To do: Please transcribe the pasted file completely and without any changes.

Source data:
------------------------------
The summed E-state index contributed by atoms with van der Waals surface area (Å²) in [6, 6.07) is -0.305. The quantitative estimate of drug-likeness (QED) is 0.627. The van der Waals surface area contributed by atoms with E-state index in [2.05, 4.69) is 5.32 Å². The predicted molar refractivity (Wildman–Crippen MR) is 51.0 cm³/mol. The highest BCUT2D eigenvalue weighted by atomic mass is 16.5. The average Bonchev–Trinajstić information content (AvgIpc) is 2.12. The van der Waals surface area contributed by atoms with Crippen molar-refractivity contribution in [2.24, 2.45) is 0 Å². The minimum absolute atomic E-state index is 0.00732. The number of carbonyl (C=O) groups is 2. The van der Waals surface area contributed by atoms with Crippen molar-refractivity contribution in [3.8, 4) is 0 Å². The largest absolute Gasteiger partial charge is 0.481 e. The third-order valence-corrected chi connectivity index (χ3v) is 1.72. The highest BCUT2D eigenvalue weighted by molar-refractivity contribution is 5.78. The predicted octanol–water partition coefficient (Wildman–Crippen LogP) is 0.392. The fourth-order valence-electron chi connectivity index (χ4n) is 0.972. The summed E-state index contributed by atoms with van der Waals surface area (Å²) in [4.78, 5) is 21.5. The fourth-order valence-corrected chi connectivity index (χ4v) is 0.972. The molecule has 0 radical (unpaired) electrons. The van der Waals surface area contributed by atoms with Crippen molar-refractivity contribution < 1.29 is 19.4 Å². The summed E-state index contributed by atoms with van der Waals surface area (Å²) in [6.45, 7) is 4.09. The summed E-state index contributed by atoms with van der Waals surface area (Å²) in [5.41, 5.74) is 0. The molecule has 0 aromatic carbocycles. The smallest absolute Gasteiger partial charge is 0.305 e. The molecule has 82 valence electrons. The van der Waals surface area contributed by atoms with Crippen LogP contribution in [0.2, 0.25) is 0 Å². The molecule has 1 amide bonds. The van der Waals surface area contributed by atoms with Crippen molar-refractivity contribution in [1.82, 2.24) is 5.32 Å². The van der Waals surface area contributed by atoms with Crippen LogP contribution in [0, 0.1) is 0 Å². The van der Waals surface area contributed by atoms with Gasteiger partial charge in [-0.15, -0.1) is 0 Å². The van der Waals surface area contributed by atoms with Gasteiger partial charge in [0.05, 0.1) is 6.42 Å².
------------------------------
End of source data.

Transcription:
The summed E-state index contributed by atoms with van der Waals surface area (Å²) in [6, 6.07) is -0.305. The quantitative estimate of drug-likeness (QED) is 0.627. The van der Waals surface area contributed by atoms with E-state index in [2.05, 4.69) is 5.32 Å². The predicted molar refractivity (Wildman–Crippen MR) is 51.0 cm³/mol. The highest BCUT2D eigenvalue weighted by atomic mass is 16.5. The average Bonchev–Trinajstić information content (AvgIpc) is 2.12. The van der Waals surface area contributed by atoms with Crippen molar-refractivity contribution in [2.24, 2.45) is 0 Å². The minimum absolute atomic E-state index is 0.00732. The number of carbonyl (C=O) groups is 2. The van der Waals surface area contributed by atoms with Crippen molar-refractivity contribution in [3.8, 4) is 0 Å². The largest absolute Gasteiger partial charge is 0.481 e. The third-order valence-corrected chi connectivity index (χ3v) is 1.72. The highest BCUT2D eigenvalue weighted by molar-refractivity contribution is 5.78. The predicted octanol–water partition coefficient (Wildman–Crippen LogP) is 0.392. The fourth-order valence-electron chi connectivity index (χ4n) is 0.972. The summed E-state index contributed by atoms with van der Waals surface area (Å²) in [4.78, 5) is 21.5. The fourth-order valence-corrected chi connectivity index (χ4v) is 0.972. The molecule has 0 radical (unpaired) electrons. The van der Waals surface area contributed by atoms with Crippen molar-refractivity contribution < 1.29 is 19.4 Å². The summed E-state index contributed by atoms with van der Waals surface area (Å²) in [6.45, 7) is 4.09. The summed E-state index contributed by atoms with van der Waals surface area (Å²) in [5.41, 5.74) is 0. The molecule has 0 aromatic carbocycles. The smallest absolute Gasteiger partial charge is 0.305 e. The molecule has 82 valence electrons. The van der Waals surface area contributed by atoms with Crippen LogP contribution in [0.2, 0.25) is 0 Å². The molecule has 1 amide bonds. The van der Waals surface area contributed by atoms with Crippen molar-refractivity contribution in [1.82, 2.24) is 5.32 Å². The van der Waals surface area contributed by atoms with Crippen LogP contribution in [0, 0.1) is 0 Å². The van der Waals surface area contributed by atoms with Gasteiger partial charge in [-0.15, -0.1) is 0 Å². The van der Waals surface area contributed by atoms with Gasteiger partial charge in [0.05, 0.1) is 6.42 Å².